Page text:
“We decided to go the route of a non-binding referendum to perhaps give the county some time to make adjustments to how leadership was running the Glynn County Police Department and other issues that have been raised by the Grand Jury,” Ligon explained.
That was until the Armaud Arbery shooting happened in February, he said.
“There was some questions as to why the police department did not refer that case to the Grand Jury or the Georgia Bureau of Investigation, because of connections which the accused had to law enforcement departments in Glynn County. And, of course, there was also no arrest," Ligon said.
It would be months later when the GBI finally became involved, and arrested Gregory and Travis McMichael, the father-son pair accused of killing Arbery as he jogged.
"Just that process seemed to be consistent with the concerns that the Grand Jury had raised, and so the decision was made then to go ahead and go back to our original plan,” Ligon said about moving from SB 504, a non-binding referendum to SB 509, which calls for a binding referendum.
The change meant a new bill would give voters more than just a symbolic vote on the matter.
If signed by the governor, and then approved by voters in November, the Glynn County Police Department will be no more, beginning on May 2, 2021.
“This is not in accordance with any effort to ‘Defund Police'," Ligon clarified. "The people of Glynn County want law enforcement, I want good law enforcement. We all just want to bring order and peace and to settle some of the issues that have plagued our community throughout the years."
Even though the bills passed the legislature almost unanimously, there’s been some opposition, including from a Glynn County commissioner who sent a letter to the House Black Caucus asking for them to vote against it.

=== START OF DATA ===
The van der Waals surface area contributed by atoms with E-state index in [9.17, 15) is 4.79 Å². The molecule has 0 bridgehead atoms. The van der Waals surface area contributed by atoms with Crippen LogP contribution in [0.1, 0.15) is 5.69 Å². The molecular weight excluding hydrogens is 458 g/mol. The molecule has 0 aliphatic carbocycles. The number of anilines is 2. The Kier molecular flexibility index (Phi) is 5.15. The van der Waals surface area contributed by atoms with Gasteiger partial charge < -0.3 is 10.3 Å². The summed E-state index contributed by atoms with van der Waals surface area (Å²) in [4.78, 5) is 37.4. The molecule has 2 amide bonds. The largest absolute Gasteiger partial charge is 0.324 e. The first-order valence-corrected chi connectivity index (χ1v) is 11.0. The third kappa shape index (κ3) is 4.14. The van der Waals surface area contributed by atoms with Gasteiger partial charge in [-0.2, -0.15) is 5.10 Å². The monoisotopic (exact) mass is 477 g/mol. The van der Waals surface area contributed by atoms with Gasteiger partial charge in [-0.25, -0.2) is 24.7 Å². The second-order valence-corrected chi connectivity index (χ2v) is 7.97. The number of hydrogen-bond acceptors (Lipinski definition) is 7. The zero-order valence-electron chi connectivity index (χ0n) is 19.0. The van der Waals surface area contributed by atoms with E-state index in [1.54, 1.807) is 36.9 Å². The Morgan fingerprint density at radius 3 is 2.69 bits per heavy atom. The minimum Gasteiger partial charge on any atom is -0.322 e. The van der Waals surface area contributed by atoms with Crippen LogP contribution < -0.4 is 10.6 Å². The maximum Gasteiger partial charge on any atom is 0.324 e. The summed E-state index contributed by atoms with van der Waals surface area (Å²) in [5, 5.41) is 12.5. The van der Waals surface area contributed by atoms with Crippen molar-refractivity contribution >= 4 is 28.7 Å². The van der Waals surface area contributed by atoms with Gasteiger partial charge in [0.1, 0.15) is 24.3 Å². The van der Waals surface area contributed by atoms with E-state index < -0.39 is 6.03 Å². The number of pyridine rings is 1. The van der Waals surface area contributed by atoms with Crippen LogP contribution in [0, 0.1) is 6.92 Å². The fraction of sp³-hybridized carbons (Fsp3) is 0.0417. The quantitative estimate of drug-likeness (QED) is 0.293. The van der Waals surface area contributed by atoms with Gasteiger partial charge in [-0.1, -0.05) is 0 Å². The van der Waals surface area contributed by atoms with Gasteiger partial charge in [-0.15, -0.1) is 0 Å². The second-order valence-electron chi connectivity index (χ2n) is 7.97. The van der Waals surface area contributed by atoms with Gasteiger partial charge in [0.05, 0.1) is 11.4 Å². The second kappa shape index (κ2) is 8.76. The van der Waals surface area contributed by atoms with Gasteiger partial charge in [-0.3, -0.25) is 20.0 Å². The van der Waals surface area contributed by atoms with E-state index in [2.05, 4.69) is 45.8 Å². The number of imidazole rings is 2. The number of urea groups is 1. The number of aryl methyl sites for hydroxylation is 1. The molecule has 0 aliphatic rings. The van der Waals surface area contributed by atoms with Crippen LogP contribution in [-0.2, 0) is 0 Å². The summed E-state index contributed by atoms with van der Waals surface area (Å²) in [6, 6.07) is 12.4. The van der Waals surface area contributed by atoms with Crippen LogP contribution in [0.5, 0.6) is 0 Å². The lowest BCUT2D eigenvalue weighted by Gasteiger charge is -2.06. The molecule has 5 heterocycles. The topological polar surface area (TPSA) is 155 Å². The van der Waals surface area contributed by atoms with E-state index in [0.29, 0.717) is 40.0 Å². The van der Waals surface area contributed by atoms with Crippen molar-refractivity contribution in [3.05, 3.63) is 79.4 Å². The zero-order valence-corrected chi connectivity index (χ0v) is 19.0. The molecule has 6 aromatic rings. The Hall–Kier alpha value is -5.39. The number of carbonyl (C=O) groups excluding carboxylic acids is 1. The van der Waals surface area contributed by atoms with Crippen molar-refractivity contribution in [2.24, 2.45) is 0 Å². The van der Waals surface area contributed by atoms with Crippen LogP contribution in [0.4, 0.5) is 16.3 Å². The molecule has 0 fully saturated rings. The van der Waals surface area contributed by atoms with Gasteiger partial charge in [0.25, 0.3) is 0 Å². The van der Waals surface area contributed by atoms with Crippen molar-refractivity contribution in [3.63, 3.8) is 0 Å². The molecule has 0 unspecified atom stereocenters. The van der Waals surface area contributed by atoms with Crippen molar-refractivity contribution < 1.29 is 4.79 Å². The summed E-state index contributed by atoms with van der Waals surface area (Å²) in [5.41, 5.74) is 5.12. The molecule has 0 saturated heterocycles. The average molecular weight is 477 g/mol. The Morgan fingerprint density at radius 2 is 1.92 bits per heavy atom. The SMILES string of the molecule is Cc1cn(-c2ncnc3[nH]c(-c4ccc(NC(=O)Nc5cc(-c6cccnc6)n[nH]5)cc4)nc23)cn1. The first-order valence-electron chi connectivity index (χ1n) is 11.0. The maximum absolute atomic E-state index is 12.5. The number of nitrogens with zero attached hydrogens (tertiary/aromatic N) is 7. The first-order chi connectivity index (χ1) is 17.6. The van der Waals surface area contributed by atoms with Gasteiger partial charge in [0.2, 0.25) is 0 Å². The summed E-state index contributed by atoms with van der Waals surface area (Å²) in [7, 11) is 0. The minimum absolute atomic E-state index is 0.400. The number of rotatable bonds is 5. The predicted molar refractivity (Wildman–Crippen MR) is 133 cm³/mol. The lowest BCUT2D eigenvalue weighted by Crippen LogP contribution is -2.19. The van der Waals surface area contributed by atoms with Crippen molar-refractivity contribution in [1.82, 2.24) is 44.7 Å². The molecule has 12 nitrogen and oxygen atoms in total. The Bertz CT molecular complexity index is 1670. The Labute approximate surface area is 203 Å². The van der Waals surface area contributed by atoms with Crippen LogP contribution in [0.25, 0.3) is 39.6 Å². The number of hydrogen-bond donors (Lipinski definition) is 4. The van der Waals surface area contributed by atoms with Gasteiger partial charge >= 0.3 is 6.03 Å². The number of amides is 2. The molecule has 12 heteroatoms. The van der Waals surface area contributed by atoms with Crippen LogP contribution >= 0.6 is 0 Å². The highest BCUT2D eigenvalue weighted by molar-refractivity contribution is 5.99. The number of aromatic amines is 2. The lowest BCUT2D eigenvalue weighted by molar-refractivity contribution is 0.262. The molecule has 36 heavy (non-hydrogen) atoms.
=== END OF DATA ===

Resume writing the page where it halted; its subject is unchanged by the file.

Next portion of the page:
The bills now head to the governor’s desk for his signature.
Rev. John Perry, president of the NAACP Brunswick branch sent 11Alive the following statement about the bill:
"Considering the local and national outrage surrounding the Ahmaud Arbery killing, I believe Senator Ligon made a balanced and noble decision in presenting the bill. This allow the citizens of Glynn County to decide how they desire to be served and protected.
Personally, I’m in support of maintaining the Glynn County Police Department if our Glynn County Board of Commissioner show that they are willing to properly oversee and hold the department accountable for misconduct and ethical violations. However, that hasn’t been the case in the Ahmaud Arbery incident. We haven’t been told by County Commissioners why no arrest was made, nor who was responsible and what the corrective measures are.
It’s my belief that the survival or discontinuation of the department rest [sic] on the board of commissioners willingness to do some serious reform. Which includes dismissing Chief John Powell and hiring a new Chief of Police. Short of this, there is nothing to suggest that the Glynn County Police Department can benefit us or be trusted by our local community. Which would result in our citizens voting to abolish the department."